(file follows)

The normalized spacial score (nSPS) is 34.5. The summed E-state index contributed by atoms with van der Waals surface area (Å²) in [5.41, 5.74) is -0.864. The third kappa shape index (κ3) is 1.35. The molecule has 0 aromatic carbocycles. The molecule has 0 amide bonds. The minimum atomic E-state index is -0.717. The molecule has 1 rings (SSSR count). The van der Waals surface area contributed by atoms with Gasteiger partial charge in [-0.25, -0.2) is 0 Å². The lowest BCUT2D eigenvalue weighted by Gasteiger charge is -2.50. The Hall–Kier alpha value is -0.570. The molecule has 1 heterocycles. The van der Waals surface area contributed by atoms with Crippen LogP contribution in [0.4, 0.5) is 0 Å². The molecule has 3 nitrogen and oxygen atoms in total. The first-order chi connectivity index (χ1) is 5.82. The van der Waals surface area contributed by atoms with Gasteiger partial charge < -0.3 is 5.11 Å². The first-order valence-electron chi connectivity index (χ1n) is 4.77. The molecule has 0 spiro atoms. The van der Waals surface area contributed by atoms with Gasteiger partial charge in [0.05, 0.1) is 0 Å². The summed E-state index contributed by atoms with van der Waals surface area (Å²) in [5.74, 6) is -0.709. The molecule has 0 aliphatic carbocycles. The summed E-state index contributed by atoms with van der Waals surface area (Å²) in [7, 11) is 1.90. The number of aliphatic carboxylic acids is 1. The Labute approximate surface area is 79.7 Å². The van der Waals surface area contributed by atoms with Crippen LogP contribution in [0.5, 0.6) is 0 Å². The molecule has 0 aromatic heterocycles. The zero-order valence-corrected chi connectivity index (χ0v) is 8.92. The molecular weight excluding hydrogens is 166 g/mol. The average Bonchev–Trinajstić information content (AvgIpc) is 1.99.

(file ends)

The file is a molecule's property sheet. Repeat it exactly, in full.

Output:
The normalized spacial score (nSPS) is 34.5. The summed E-state index contributed by atoms with van der Waals surface area (Å²) in [5.41, 5.74) is -0.864. The third kappa shape index (κ3) is 1.35. The molecule has 0 aromatic carbocycles. The molecule has 0 amide bonds. The minimum atomic E-state index is -0.717. The molecule has 1 rings (SSSR count). The van der Waals surface area contributed by atoms with Gasteiger partial charge in [-0.25, -0.2) is 0 Å². The lowest BCUT2D eigenvalue weighted by Gasteiger charge is -2.50. The Hall–Kier alpha value is -0.570. The molecule has 1 heterocycles. The van der Waals surface area contributed by atoms with Crippen LogP contribution in [0.4, 0.5) is 0 Å². The molecule has 3 nitrogen and oxygen atoms in total. The first-order chi connectivity index (χ1) is 5.82. The van der Waals surface area contributed by atoms with Gasteiger partial charge < -0.3 is 5.11 Å². The first-order valence-electron chi connectivity index (χ1n) is 4.77. The molecule has 0 spiro atoms. The van der Waals surface area contributed by atoms with Gasteiger partial charge in [0.05, 0.1) is 0 Å². The summed E-state index contributed by atoms with van der Waals surface area (Å²) in [5.74, 6) is -0.709. The molecule has 0 aliphatic carbocycles. The summed E-state index contributed by atoms with van der Waals surface area (Å²) in [7, 11) is 1.90. The number of aliphatic carboxylic acids is 1. The Labute approximate surface area is 79.7 Å². The van der Waals surface area contributed by atoms with Crippen LogP contribution in [0.5, 0.6) is 0 Å². The molecule has 0 aromatic heterocycles. The zero-order valence-corrected chi connectivity index (χ0v) is 8.92. The molecular weight excluding hydrogens is 166 g/mol. The average Bonchev–Trinajstić information content (AvgIpc) is 1.99.